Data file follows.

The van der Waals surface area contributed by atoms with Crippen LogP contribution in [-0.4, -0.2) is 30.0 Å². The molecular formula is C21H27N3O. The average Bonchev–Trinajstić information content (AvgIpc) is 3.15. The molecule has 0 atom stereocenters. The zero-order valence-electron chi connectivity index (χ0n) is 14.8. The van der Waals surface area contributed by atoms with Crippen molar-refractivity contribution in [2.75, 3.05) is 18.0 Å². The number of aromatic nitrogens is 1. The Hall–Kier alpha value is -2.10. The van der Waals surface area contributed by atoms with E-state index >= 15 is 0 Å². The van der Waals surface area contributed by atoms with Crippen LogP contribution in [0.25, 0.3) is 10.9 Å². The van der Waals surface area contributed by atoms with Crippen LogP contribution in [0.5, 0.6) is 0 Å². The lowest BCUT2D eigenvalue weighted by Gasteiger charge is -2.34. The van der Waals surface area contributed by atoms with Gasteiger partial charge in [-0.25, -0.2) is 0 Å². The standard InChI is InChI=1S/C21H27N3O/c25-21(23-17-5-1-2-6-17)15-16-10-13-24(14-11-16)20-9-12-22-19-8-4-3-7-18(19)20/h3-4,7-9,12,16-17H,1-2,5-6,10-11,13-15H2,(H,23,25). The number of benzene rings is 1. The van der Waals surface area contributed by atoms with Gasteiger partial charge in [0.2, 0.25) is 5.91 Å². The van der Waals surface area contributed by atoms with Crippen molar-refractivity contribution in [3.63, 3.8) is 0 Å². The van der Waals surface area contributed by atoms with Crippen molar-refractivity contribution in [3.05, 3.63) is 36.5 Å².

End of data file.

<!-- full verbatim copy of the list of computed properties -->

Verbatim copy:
The van der Waals surface area contributed by atoms with Crippen LogP contribution in [-0.4, -0.2) is 30.0 Å². The molecular formula is C21H27N3O. The average Bonchev–Trinajstić information content (AvgIpc) is 3.15. The molecule has 0 atom stereocenters. The zero-order valence-electron chi connectivity index (χ0n) is 14.8. The van der Waals surface area contributed by atoms with Crippen molar-refractivity contribution in [2.75, 3.05) is 18.0 Å². The number of aromatic nitrogens is 1. The Hall–Kier alpha value is -2.10. The van der Waals surface area contributed by atoms with E-state index >= 15 is 0 Å². The van der Waals surface area contributed by atoms with Crippen LogP contribution in [0.25, 0.3) is 10.9 Å². The van der Waals surface area contributed by atoms with Crippen LogP contribution in [0.5, 0.6) is 0 Å². The lowest BCUT2D eigenvalue weighted by Gasteiger charge is -2.34. The van der Waals surface area contributed by atoms with Gasteiger partial charge in [-0.25, -0.2) is 0 Å². The standard InChI is InChI=1S/C21H27N3O/c25-21(23-17-5-1-2-6-17)15-16-10-13-24(14-11-16)20-9-12-22-19-8-4-3-7-18(19)20/h3-4,7-9,12,16-17H,1-2,5-6,10-11,13-15H2,(H,23,25). The number of benzene rings is 1. The van der Waals surface area contributed by atoms with Gasteiger partial charge in [0.2, 0.25) is 5.91 Å². The van der Waals surface area contributed by atoms with Crippen molar-refractivity contribution in [3.63, 3.8) is 0 Å². The van der Waals surface area contributed by atoms with Crippen molar-refractivity contribution in [3.05, 3.63) is 36.5 Å².